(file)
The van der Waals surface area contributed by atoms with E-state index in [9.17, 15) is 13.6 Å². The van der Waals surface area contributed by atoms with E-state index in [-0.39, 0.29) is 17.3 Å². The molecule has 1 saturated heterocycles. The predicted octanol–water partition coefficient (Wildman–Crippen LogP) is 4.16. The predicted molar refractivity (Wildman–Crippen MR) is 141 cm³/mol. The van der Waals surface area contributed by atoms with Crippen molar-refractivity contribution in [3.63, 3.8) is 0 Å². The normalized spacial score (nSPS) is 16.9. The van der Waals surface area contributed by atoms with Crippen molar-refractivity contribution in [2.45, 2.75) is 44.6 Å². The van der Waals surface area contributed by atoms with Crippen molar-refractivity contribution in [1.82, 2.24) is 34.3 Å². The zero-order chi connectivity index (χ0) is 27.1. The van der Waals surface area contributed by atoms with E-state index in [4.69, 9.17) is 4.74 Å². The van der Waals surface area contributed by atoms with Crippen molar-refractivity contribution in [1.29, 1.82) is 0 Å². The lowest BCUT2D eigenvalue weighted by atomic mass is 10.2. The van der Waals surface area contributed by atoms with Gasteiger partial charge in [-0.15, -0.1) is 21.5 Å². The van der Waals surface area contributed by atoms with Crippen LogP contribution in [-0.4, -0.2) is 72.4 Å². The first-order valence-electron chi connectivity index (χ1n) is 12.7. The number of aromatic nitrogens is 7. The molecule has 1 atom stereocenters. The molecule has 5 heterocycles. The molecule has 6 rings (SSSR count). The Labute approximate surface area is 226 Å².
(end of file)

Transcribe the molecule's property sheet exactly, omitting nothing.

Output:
The van der Waals surface area contributed by atoms with E-state index in [9.17, 15) is 13.6 Å². The van der Waals surface area contributed by atoms with E-state index in [-0.39, 0.29) is 17.3 Å². The molecule has 1 saturated heterocycles. The predicted octanol–water partition coefficient (Wildman–Crippen LogP) is 4.16. The predicted molar refractivity (Wildman–Crippen MR) is 141 cm³/mol. The van der Waals surface area contributed by atoms with Crippen molar-refractivity contribution in [3.63, 3.8) is 0 Å². The normalized spacial score (nSPS) is 16.9. The van der Waals surface area contributed by atoms with Crippen molar-refractivity contribution in [2.45, 2.75) is 44.6 Å². The van der Waals surface area contributed by atoms with Crippen molar-refractivity contribution in [1.82, 2.24) is 34.3 Å². The zero-order chi connectivity index (χ0) is 27.1. The van der Waals surface area contributed by atoms with E-state index in [4.69, 9.17) is 4.74 Å². The van der Waals surface area contributed by atoms with Crippen molar-refractivity contribution in [1.29, 1.82) is 0 Å². The lowest BCUT2D eigenvalue weighted by atomic mass is 10.2. The van der Waals surface area contributed by atoms with Gasteiger partial charge in [-0.15, -0.1) is 21.5 Å². The van der Waals surface area contributed by atoms with Crippen LogP contribution in [-0.4, -0.2) is 72.4 Å². The first-order valence-electron chi connectivity index (χ1n) is 12.7. The number of aromatic nitrogens is 7. The molecule has 1 atom stereocenters. The molecule has 5 heterocycles. The molecule has 6 rings (SSSR count). The Labute approximate surface area is 226 Å².